Tax Season Stress May Increase Fatal Car Wrecks

April 25, 2012

On tax day, the crash of your bank account might also lead to a crash on the roadways. A recent study by the Journal of the American Medical Association is reporting that fatal accidents increase on or around tax day each year. Researcher's suspect a link between increased stress from limbo-ing through the tax code and carelessness on the roads.

Aside from fatalities, major car crashes also produce bad injuries with long lasting repercussions. It is critical to contact an auto accident attorney to get help navigating the aftermath of an accident.

When drivers head off their normal routes to get a stamp and mail taxes to the Internal Revenue Service, they may be more likely to get into an accident. Additionally, more people frequent bars after the dreaded tax filing is complete. Forbes notes that many bars offer more drink specials on and around tax day to ease the woes of exhausted and dreary taxpayers.

Data from the brief study, done by Dr. Donald Redelmeier, shows an increase by roughly six-percent of fatal accidents during the 30-day window surrounding tax day. Although Redelmeier's study did not pinpoint the increase of fatal crashes to a particular distraction, such as alcohol consumption or loss of sleep, the study did find the increase was not mere coincidence. The trend of more fatalities on tax day comes from a study of statistics for a span from 1980 to 2009.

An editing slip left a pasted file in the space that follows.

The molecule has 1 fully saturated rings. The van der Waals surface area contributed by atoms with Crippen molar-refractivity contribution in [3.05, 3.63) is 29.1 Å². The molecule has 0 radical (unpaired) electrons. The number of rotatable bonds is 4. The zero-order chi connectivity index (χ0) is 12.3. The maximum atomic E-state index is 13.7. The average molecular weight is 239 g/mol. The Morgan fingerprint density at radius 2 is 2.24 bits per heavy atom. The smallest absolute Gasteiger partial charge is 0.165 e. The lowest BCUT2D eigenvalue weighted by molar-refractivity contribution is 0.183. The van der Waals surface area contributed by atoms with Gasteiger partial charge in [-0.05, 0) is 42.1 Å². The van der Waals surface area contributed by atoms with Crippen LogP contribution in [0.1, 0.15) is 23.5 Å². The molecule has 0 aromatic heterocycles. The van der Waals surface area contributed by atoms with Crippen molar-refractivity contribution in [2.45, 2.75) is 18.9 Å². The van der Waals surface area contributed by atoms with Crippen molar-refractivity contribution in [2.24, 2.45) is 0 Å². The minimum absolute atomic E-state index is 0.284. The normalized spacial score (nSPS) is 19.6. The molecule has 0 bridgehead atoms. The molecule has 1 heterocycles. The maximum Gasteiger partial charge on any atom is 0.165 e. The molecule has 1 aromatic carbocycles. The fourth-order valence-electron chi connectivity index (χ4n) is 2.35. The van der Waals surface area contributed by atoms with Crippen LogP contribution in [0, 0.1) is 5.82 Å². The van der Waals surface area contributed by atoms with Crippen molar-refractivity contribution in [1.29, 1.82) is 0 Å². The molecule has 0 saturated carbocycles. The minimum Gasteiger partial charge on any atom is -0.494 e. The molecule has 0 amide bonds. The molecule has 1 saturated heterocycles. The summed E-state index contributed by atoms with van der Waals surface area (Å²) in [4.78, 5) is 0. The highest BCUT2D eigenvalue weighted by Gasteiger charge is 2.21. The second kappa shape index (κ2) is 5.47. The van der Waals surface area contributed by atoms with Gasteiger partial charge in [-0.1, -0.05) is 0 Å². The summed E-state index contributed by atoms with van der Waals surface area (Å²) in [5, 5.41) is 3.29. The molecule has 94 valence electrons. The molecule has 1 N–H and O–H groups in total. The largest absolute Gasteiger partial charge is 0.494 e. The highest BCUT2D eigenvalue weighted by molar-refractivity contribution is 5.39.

In general, Illinois roadways are more dangerous this year. According to the Illinois Department of Transportation, at least 235 drivers died this year from a traffic-related injury. This is up from 194 last year. At least 58 of these accidents happened in Cook County.

Car accidents resulting in serious injury or death can involve many complicated legal issues. The law holds drivers accountable for injuring others on the road. To determine if liability exists, our experienced car accident lawyers will carefully examine the details surrounding the crash. Drivers who act recklessly or negligently may be held responsible for the injuries they cause.

Drivers may also be held liable for prohibited activities, such as talking on the phone or texting while driving. Illinois is one of about ten states nationwide cracking down on drivers who text or browse the web on a cell phone while driving. California recently took similar steps to limit driver distractions by banning texting and all hand-held phone use on the road. The benefits appear huge. California fatalities dropped 22% two years after the new laws went into effect, according to the U.S. Department of Transportation.

Last year in Illinois there were 920 traffic fatalities. A 22% drop would mean potentially saving 202 lives. Dangerous driving results from a plethora of activities such as drinking and driving, texting, talking on the phone, sleeping at the wheel, or even driving far over the speed limit.


Ironically, April is the U.S. Department of Transportation's distracted driving awareness month. The Department of Transportation encourages drivers to pay full attention to the road and pull over if it is absolutely necessary to take a call or look at your phone to see a map. Along with the general list of safety tips based on the study about tax day fatalities drivers should also avoid the roadway when they feel excessively stressed.

A bad day or a phone call from a friend is never a good reason to risk your life. But remember, if you are involved in an accident, make sure to contact a skilled car accident attorney. A knowledgeable attorney will help you make sense of all the steps you need to take after an accident to ensure your injuries and damages are taken care of.